5 Qalb Al Assad (Arabic) Director: Karim El Sobky Stars: Mohamed Ramadan. Horeya Farghaly, Hassan Hosny
Arabic action thriller set in a dark criminal underworld. TO
Weekly box office: Dhs391,446 Weekly admissions: 11,111 Total box office: Dhs1,317,998 Total admissions: 37,293
4 Switch Director: Jay Sun Stars: Andy Lau, Chiling Lin, Jingchu Zhang
Daft martial arts movie where the protagonists go in search of an ancient scroll. TO
Weekly box office: Dhs727,598 Weekly admissions: 20,072 Total box office: Dhs1,544,120 Total admissions: 42,004
3 Cloudy with a Chance of Meatballs 2 Director: Cody Cameron, Kris Pearn Stars: Bill Hader, Anna Faris, Will Forte
It’s only when the sentient snacks are front and center that this middling sequel to the 2009 animated hit truly comes alive. Pickles stalk the town in search of their own food, mosquitoasts sting, apple-pie-thons slither, and there’s a cheespider with French-fry legs that’s sure to make plenty of kids happy in its inevitable plastic toy form. Until then, the young ’uns have got a movie heavily reliant on groaner food puns that would work better on the page (‘There’s a leek in my boat’ gets running-gag honours) and slathered in the usual sentimental gibberish about following your instincts, dreams, etc. Not even a reheat could save these leftovers. Keith Uhlich
Weekly box office: Dhs1,716,475 Weekly admissions: 39,674 Total box office: Dhs5,647,661 Total admissions: 128,311
2 Escape Plan Director: Mikael Håfström Stars: Sylvester Stallone, Arnold Schwarzenegger, 50 Cent, Jim Caviezel, Vincent D'Onofrio, Vinnie Jones, Sam Neill
Arnold Schwarzenegger and Sylvester Stallone re-team for another bruising action vehicle, this time following Sly as a high-security prison designer who gets incarcerated in one of his own creations. Arnie assumes the wisened, Morgan Freeman-type role in the prison courtyard, aiming with his square-jawed partner to devise the ultimate break-out. The trailer showcases enough CCTV footage interspersed with fistfights to fill a Bourne movie – which is what you would expect from these two. Time Out staff
Weekly box office: Dhs1,790,629 Weekly admissions: 45,927 Total box office: Dhs6,444,958 Total admissions: 158,735
1 Gravity Director: Alfonso Cuarón Stars: Sandra Bullock, George Clooney, Ed Harris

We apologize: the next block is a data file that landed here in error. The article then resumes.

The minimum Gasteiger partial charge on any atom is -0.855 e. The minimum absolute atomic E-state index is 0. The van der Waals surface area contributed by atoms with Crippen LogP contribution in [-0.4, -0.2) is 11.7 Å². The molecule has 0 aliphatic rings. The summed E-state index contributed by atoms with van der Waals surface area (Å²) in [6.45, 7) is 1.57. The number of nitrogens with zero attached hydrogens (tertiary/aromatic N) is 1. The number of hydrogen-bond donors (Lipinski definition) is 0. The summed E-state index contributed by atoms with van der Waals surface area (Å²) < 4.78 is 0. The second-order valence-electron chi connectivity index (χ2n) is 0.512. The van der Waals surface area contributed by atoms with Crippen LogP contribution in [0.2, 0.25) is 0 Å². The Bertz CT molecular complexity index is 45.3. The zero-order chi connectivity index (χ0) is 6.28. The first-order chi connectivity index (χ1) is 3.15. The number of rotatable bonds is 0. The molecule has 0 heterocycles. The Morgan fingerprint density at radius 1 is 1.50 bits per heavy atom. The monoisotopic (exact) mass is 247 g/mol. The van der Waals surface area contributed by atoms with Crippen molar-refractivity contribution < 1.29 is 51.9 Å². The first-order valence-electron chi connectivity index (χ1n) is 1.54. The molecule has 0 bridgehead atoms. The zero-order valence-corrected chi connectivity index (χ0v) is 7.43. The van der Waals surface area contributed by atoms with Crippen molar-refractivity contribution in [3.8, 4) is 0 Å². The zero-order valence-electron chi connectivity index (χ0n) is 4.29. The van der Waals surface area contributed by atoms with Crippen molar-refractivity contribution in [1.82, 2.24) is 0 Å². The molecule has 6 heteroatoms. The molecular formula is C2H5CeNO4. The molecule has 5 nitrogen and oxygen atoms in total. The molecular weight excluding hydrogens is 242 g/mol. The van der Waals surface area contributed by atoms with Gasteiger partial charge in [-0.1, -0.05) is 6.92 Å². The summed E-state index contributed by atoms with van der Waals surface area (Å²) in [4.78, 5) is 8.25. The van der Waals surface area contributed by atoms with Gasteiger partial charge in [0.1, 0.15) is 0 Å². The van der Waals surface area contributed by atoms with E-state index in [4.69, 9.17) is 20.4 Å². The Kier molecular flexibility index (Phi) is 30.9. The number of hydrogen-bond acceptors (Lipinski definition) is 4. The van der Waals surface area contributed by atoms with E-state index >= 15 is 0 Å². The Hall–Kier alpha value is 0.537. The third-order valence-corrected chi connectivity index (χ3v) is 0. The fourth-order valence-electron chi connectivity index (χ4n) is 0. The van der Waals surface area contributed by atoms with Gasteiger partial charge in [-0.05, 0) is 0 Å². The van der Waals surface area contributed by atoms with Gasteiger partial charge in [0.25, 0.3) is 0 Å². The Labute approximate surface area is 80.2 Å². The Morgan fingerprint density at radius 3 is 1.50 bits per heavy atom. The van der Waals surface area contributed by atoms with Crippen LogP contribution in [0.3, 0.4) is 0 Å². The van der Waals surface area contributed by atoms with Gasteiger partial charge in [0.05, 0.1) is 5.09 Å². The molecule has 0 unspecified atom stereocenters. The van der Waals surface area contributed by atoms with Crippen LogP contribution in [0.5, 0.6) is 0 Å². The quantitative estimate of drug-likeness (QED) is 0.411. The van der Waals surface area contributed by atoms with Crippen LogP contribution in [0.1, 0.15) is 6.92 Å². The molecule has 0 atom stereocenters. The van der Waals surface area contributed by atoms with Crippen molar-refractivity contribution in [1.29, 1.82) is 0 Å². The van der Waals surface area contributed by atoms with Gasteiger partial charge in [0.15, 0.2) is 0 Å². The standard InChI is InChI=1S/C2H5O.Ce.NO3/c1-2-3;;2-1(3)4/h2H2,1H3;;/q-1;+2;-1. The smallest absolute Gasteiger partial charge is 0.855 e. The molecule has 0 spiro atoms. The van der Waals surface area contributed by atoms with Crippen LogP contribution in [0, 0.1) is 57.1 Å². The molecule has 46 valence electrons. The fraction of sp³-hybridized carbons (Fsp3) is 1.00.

‘You gotta admit one thing,’ drawls George Clooney’s hardened astronaut, floating some 600km above the surface of the Earth. ‘You can’t beat the view’.
The same could be said of Alfonso Cuarón’s engaging, exceptional and inimitable masterpiece Gravity. Taking place entirely in the depths of outer space, the cosmic vistas of Earth and the final frontier are rendered in painstaking beauty, while the weightlessness of space – floating objects, a world lacking in up/down orientation – offers perhaps the best use of 3D we’ve seen yet.
But this picture is far more than eye candy. It’s a gripping, emotive and original thriller rendered in a rich and immersive environment. Essentially a disaster movie in space, a routine satellite upgrade mission goes awry when a cloud of debris strikes the craft and crew. Thus begins an incredible half-hour of real time, white-knuckle action, as soul survivors Matt Kowalski (Clooney) and Ryan Stone (an incredible Sandra Bullock) spin off into the great unknown, their hopes of survival as limited as their oxygen tanks.
It’s frantic, gripping and immediate, the claustrophobia of space acutely rendered with a balance of silence, shock, heart and technique.
Mexican writer-director Cuarón is best known to cinemagoers for helming 2004’s Harry Potter and the Prisoner of Azkaban, and to movie geeks for his coming-of-age, Spanish language road movie Y Tu Mamá También (2001). But Cuarón’s only prior work to hint at his talents for this kind of conceptually engrossing affair is dystopian novel adaptation Children of Men (2006). Like that movie, Gravity should be commended for making the implausible feel not just realistic, but viscerally, heart-pounding real.
Don’t let the space put you off; while we’re forced to reluctantly label this a sci-fi, it’s one of those rare, once-in-a-decade moments where a genre flick transcends its label, and simply demands viewing, like Alien or The Shining. A brief detour into Bullock’s backstory might frustrate some viewers, chiming an emotionally manipulative bell, but ultimately this film needs to be commended for not conforming to the Hollywood ending many movie buffs may be expecting (we’ll say no more). An absolute triumph utterly deserving in all the Oscar hype it’s already attracting. Robert Garratt
Weekly box office: Dhs5,843,484 Weekly admissions: 112,009 Total box office: Dhs5,843,484 Total admissions: 112,009